Thomas Moore ( )


From The Odes of Anacreon. Ode 59


Ripened by the solar beam,
Now the ruddy clusters teem,
In osier baskets borne along
By all the festal vintage throng
Of rosy youths and virgins fair,
Ripe as the melting fruits they bear.
Now, now they press the pregnant grapes,
And now the captive stream escapes,
In fervid tide of nectar gushing,
And for its bondage proudly blushing!
While, round the vat's impurpled brim,
The choral song, the vintage hymn
Of rosy youths and virgins fair,
Steals on the charmed and echoing air.
Mark, how they drink, with all their eyes,
The orient tide that sparkling flies,
The infant Bacchus, born in mirth,
While Love stands by, to hail the birth.

When he, whose verging years decline
As deep into the vale as mine.
When he inhales the vintage-cup,
His feet, new-winged, from earth spring up,
And as he dances, the fresh air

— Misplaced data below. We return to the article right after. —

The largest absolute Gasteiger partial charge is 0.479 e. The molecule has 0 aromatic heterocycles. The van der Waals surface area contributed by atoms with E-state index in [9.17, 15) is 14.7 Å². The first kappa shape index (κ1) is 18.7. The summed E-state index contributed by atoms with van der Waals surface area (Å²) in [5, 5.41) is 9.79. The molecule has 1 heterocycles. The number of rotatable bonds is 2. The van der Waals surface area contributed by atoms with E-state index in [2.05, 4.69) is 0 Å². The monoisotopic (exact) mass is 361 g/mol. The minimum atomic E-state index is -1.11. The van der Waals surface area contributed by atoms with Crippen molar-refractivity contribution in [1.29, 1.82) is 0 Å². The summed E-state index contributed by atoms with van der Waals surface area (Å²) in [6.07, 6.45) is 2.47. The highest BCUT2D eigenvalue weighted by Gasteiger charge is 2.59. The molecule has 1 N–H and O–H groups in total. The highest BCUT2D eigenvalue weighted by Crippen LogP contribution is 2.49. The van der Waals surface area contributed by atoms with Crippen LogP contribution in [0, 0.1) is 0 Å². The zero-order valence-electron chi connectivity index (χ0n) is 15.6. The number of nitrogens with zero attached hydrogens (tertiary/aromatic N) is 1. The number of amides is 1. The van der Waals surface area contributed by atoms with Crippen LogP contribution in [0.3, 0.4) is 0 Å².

Plays whispering through his silvery hair.
Meanwhile young groups whom love invites,
To joys even rivalling wine's delights,
Seek, arm in arm, the shadowy grove,
And there, in words and looks of love,
Such as fond lovers look and say,
Pass the sweet moonlight hours away.



Thomas Moore's other poems:
  1. From The Odes of Anacreon. Ode 15
  2. From The Odes of Anacreon. Ode 34
  3. From The Odes of Anacreon. Ode 49
  4. From The Odes of Anacreon. Ode 75
  5. From Irish Melodies. 57. Oh! Had We Some Bright Little Isle of Our Own


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